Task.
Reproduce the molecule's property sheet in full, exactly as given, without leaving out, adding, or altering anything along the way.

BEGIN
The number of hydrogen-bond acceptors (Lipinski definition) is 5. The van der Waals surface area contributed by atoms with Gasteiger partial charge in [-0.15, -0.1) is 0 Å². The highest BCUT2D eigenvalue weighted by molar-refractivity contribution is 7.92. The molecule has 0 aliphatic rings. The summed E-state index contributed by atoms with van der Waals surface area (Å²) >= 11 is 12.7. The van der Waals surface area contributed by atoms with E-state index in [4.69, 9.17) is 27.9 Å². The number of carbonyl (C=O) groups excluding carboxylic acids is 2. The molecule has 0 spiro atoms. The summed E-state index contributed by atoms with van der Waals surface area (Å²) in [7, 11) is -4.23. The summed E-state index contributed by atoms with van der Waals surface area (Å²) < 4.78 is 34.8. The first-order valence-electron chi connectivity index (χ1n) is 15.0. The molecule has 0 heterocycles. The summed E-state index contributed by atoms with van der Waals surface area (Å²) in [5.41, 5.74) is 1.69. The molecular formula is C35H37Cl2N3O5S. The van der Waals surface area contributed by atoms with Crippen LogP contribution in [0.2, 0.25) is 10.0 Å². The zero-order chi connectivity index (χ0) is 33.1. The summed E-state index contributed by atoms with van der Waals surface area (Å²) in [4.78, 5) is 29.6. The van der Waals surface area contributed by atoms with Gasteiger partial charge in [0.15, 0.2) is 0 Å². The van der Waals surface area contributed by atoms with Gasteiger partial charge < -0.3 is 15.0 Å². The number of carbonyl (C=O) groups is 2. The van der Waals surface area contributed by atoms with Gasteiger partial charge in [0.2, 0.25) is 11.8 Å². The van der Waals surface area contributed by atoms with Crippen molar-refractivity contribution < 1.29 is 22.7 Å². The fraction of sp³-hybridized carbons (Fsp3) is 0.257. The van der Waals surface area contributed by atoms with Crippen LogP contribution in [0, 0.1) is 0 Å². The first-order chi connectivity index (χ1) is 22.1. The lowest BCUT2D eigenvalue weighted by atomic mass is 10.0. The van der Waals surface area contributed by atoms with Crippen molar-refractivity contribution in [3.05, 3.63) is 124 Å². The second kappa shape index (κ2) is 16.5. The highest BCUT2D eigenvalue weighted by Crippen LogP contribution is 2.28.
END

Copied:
The number of hydrogen-bond acceptors (Lipinski definition) is 5. The van der Waals surface area contributed by atoms with Gasteiger partial charge in [-0.15, -0.1) is 0 Å². The highest BCUT2D eigenvalue weighted by molar-refractivity contribution is 7.92. The molecule has 0 aliphatic rings. The summed E-state index contributed by atoms with van der Waals surface area (Å²) >= 11 is 12.7. The van der Waals surface area contributed by atoms with E-state index in [4.69, 9.17) is 27.9 Å². The number of carbonyl (C=O) groups excluding carboxylic acids is 2. The molecule has 0 spiro atoms. The summed E-state index contributed by atoms with van der Waals surface area (Å²) in [7, 11) is -4.23. The summed E-state index contributed by atoms with van der Waals surface area (Å²) < 4.78 is 34.8. The first-order valence-electron chi connectivity index (χ1n) is 15.0. The molecule has 0 heterocycles. The summed E-state index contributed by atoms with van der Waals surface area (Å²) in [5.41, 5.74) is 1.69. The molecular formula is C35H37Cl2N3O5S. The van der Waals surface area contributed by atoms with Crippen LogP contribution in [0.2, 0.25) is 10.0 Å². The zero-order chi connectivity index (χ0) is 33.1. The summed E-state index contributed by atoms with van der Waals surface area (Å²) in [4.78, 5) is 29.6. The van der Waals surface area contributed by atoms with Gasteiger partial charge in [0.15, 0.2) is 0 Å². The van der Waals surface area contributed by atoms with Gasteiger partial charge < -0.3 is 15.0 Å². The number of carbonyl (C=O) groups is 2. The van der Waals surface area contributed by atoms with Gasteiger partial charge in [0.2, 0.25) is 11.8 Å². The van der Waals surface area contributed by atoms with Crippen molar-refractivity contribution < 1.29 is 22.7 Å². The fraction of sp³-hybridized carbons (Fsp3) is 0.257. The van der Waals surface area contributed by atoms with Crippen LogP contribution in [0, 0.1) is 0 Å². The first-order chi connectivity index (χ1) is 22.1. The lowest BCUT2D eigenvalue weighted by atomic mass is 10.0. The van der Waals surface area contributed by atoms with Crippen molar-refractivity contribution in [3.05, 3.63) is 124 Å². The second kappa shape index (κ2) is 16.5. The highest BCUT2D eigenvalue weighted by Crippen LogP contribution is 2.28.